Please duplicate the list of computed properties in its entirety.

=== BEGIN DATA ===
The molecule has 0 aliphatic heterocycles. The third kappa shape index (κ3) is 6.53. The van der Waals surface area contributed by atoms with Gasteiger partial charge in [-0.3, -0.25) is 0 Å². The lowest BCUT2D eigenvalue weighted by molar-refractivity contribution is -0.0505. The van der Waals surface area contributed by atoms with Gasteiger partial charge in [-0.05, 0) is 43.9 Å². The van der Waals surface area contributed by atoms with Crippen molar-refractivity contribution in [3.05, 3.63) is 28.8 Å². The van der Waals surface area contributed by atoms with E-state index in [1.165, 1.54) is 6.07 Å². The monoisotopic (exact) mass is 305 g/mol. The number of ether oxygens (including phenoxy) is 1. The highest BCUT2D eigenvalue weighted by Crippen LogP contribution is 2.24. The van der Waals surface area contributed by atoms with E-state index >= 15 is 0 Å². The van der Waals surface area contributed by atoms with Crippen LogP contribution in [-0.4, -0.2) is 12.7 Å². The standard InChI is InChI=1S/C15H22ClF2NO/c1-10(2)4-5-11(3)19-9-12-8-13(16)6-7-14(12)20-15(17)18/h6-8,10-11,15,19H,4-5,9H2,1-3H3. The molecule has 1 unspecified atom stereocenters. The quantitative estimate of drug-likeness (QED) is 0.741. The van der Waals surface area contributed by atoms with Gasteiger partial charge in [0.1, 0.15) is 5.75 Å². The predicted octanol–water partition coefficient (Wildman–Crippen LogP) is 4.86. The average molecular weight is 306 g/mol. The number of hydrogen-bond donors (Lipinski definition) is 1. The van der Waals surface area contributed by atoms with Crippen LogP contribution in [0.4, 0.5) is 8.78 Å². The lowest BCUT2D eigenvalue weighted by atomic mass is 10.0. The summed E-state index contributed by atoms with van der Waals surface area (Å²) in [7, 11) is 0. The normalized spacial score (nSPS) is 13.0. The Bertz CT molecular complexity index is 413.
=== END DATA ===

The molecule has 0 aliphatic heterocycles. The third kappa shape index (κ3) is 6.53. The van der Waals surface area contributed by atoms with Gasteiger partial charge in [-0.3, -0.25) is 0 Å². The lowest BCUT2D eigenvalue weighted by molar-refractivity contribution is -0.0505. The van der Waals surface area contributed by atoms with Gasteiger partial charge in [-0.05, 0) is 43.9 Å². The van der Waals surface area contributed by atoms with Crippen molar-refractivity contribution in [3.05, 3.63) is 28.8 Å². The van der Waals surface area contributed by atoms with E-state index in [1.165, 1.54) is 6.07 Å². The monoisotopic (exact) mass is 305 g/mol. The number of ether oxygens (including phenoxy) is 1. The highest BCUT2D eigenvalue weighted by Crippen LogP contribution is 2.24. The van der Waals surface area contributed by atoms with E-state index >= 15 is 0 Å². The van der Waals surface area contributed by atoms with Crippen LogP contribution in [-0.4, -0.2) is 12.7 Å². The standard InChI is InChI=1S/C15H22ClF2NO/c1-10(2)4-5-11(3)19-9-12-8-13(16)6-7-14(12)20-15(17)18/h6-8,10-11,15,19H,4-5,9H2,1-3H3. The molecule has 1 unspecified atom stereocenters. The quantitative estimate of drug-likeness (QED) is 0.741. The van der Waals surface area contributed by atoms with Gasteiger partial charge in [0.1, 0.15) is 5.75 Å². The predicted octanol–water partition coefficient (Wildman–Crippen LogP) is 4.86. The average molecular weight is 306 g/mol. The number of hydrogen-bond donors (Lipinski definition) is 1. The van der Waals surface area contributed by atoms with Crippen LogP contribution in [0.4, 0.5) is 8.78 Å². The lowest BCUT2D eigenvalue weighted by atomic mass is 10.0. The summed E-state index contributed by atoms with van der Waals surface area (Å²) in [7, 11) is 0. The normalized spacial score (nSPS) is 13.0. The Bertz CT molecular complexity index is 413.